If you read the label, Safeguard recommends a 5mg/kg dosage. If you walk into any veterinarian’s office that treats goats, they’ll tell you that the label dosage isn’t enough and that you should double it to 10mg/kg of body weight.
Safeguard hasn’t been studied enough to determine whether it produces residues that show up in milk, so avoid using in lactating animals that you are using for milk.
2. Ivomec Sheep Drench wormer for goats
Ivomec Sheep Drench is a sound choice for worming goats.
Remember when I said that most products that are used for goats aren’t labeled for goat use? This is a prime example. Ivomec wormer medication was developed for sheep, which are similar to goats.
This is a frequently prescribed medication that is used off-label for goats.
Now, just because this says ‘drench’ don’t think that you pour this over your animal. I know the term ‘drench dewormer’ is a little misleading. I’ve actually had someone ask me before why they were having an issue with worms in their goats.
When I asked them what type of wormer they were using and how much/often, they told me that they were using a drench wormer. It turns out that they were actually pouring the medication over their goats.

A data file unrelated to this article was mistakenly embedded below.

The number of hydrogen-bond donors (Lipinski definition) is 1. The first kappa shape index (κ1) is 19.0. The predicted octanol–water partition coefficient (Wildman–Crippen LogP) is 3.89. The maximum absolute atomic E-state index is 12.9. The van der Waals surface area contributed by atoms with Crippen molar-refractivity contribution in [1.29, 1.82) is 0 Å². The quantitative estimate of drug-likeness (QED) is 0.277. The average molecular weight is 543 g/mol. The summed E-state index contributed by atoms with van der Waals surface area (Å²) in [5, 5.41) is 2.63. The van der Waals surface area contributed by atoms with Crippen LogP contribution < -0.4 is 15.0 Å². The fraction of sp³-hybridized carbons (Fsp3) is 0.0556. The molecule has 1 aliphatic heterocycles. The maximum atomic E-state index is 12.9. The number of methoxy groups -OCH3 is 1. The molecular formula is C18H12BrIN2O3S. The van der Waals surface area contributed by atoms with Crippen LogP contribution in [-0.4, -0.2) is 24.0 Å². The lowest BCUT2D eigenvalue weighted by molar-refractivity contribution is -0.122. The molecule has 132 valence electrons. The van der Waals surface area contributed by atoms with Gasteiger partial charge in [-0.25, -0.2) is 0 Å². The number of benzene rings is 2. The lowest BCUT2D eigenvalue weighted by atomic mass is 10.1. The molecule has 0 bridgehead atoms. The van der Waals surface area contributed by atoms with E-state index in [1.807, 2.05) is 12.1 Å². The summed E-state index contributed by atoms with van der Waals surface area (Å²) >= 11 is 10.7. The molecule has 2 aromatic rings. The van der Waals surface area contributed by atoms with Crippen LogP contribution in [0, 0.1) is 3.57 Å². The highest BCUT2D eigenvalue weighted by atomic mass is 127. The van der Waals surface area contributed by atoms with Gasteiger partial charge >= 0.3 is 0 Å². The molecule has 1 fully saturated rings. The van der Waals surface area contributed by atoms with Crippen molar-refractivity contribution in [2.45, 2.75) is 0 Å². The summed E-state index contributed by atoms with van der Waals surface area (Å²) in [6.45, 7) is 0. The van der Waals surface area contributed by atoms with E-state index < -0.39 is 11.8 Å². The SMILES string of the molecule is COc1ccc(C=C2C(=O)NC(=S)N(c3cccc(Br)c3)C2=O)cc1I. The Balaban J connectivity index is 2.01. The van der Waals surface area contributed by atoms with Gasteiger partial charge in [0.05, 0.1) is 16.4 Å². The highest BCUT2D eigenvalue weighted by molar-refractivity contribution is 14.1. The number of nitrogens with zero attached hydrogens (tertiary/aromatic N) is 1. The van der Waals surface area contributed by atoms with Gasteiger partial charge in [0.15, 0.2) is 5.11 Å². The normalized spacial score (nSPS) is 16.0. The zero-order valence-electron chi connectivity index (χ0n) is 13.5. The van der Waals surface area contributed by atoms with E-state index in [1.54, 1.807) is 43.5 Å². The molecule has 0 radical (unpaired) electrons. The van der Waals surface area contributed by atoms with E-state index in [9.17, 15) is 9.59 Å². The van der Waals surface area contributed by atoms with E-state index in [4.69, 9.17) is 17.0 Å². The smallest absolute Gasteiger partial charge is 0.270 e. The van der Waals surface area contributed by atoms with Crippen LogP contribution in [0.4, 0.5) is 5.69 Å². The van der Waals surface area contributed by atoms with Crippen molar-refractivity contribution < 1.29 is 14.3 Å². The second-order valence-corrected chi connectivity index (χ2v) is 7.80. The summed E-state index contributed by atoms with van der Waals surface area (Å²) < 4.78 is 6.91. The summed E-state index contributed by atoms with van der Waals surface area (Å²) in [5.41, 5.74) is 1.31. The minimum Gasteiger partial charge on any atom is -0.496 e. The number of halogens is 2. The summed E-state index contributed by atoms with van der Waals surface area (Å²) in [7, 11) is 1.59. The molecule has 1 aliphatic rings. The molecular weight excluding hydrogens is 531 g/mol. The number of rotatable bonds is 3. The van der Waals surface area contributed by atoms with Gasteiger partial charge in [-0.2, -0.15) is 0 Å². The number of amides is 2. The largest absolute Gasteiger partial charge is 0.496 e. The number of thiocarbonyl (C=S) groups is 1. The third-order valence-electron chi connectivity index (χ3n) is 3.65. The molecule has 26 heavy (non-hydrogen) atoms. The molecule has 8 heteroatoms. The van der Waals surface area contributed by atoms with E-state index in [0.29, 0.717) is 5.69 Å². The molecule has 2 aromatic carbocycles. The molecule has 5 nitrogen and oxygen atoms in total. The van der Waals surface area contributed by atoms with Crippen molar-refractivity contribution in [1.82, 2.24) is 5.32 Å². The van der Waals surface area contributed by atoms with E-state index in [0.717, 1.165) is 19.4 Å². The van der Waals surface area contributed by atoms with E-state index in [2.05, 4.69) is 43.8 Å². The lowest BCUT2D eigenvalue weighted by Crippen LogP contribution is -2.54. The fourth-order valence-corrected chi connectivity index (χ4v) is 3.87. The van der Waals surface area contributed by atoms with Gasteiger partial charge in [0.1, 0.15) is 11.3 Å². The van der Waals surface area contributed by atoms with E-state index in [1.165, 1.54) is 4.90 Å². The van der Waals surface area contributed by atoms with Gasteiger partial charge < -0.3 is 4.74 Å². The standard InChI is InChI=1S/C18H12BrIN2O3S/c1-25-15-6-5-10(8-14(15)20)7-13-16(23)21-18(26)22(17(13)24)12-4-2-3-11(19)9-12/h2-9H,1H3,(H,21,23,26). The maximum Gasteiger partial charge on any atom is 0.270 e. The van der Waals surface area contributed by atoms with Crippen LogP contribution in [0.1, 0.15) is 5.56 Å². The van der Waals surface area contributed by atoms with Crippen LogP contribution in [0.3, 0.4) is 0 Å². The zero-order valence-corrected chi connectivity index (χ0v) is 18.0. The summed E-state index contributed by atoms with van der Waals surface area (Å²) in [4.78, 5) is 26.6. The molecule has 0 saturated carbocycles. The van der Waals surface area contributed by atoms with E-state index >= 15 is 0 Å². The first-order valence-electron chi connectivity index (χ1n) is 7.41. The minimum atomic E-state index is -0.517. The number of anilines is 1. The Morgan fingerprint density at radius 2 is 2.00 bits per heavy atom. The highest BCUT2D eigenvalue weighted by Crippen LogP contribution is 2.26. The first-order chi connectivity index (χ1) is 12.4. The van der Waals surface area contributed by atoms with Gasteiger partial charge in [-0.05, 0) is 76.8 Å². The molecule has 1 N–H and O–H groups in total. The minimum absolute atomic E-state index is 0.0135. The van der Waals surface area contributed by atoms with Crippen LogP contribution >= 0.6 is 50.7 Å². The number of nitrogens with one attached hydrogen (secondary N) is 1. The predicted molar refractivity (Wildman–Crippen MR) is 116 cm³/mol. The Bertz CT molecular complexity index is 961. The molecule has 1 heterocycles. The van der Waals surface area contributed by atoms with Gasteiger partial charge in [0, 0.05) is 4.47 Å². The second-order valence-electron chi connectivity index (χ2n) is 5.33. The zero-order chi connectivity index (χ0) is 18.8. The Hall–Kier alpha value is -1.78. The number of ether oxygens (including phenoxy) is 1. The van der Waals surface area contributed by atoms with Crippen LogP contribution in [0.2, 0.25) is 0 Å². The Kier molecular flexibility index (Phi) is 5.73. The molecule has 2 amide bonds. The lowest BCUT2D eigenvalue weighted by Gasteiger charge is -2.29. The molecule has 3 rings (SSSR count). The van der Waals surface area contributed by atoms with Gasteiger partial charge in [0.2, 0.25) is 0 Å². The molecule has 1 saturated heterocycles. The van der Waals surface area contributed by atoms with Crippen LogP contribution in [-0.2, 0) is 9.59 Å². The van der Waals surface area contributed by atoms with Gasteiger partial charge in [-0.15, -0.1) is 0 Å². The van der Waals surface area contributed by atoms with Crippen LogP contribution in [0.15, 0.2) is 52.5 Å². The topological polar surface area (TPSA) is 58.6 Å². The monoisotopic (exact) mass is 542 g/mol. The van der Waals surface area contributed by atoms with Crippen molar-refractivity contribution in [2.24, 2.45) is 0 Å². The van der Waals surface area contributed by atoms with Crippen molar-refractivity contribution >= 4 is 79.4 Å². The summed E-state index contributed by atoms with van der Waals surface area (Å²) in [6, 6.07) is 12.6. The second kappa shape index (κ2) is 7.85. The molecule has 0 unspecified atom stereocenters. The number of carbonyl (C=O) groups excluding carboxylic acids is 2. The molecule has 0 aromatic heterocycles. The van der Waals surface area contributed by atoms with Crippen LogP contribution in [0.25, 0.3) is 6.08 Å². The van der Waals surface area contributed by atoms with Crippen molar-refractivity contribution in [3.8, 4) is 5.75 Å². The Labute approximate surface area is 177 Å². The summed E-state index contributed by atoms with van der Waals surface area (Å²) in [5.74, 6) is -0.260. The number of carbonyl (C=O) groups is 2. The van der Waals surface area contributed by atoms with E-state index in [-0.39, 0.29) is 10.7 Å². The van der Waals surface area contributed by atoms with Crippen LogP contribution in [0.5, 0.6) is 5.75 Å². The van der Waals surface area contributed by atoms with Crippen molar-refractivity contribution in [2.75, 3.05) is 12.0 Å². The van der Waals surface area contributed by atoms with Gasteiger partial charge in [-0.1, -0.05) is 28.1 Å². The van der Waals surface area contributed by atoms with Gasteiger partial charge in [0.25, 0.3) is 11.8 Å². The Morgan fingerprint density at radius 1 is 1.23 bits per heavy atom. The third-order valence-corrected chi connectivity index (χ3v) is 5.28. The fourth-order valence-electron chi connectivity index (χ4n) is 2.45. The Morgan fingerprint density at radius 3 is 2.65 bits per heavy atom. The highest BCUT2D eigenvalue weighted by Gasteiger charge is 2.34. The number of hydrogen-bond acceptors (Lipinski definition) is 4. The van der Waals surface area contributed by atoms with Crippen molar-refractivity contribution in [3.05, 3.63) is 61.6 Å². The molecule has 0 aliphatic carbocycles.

To be fair, there are medications for livestock that you do pour over the animal to help with parasites, but these are usually labeled as ‘pour-on’ medications.
This is also a liquid medication that needs to be given orally. You’ll need a syringe or a drench gun to give it.
Ivomec has some effectiveness against biting insects. External parasites like nose bots can be eliminated with Ivomec.
The dosage for using Ivomec sheep drench to worm goats is:
- 0.4 mg per kg OR
- 6 ml per 25 lb of body weight.
3. Prohibit Cattle and Sheep Wormer for goats
Prohibit Cattle and Sheep Wormer is an effective deworming medication that is safe to use on goats. It’s labeled for cattle and sheep, but you can use it to worm your goats just fine.
Prohibit is a broad-spectrum wormer. This means that it will take care of more than just intestinal worms. It will take care of stomach, intestinal and lung worms.
There is a downside to using Prohibit for your goats. It’s not my first choice to use because it’s sold as a powder. It’s sold as a powder to increase the shelf life of the medication. However, you do have to mix it with water before using it.
You can’t just suck it up into a syringe and go like some of the other wormers.
I also don’t like the idea of diluting my own medication. It leaves room for error. You could accidentally mix too much water (making it not effective) or not mix enough water with it. If not enough water is mixed with it, it can be dangerous for goats.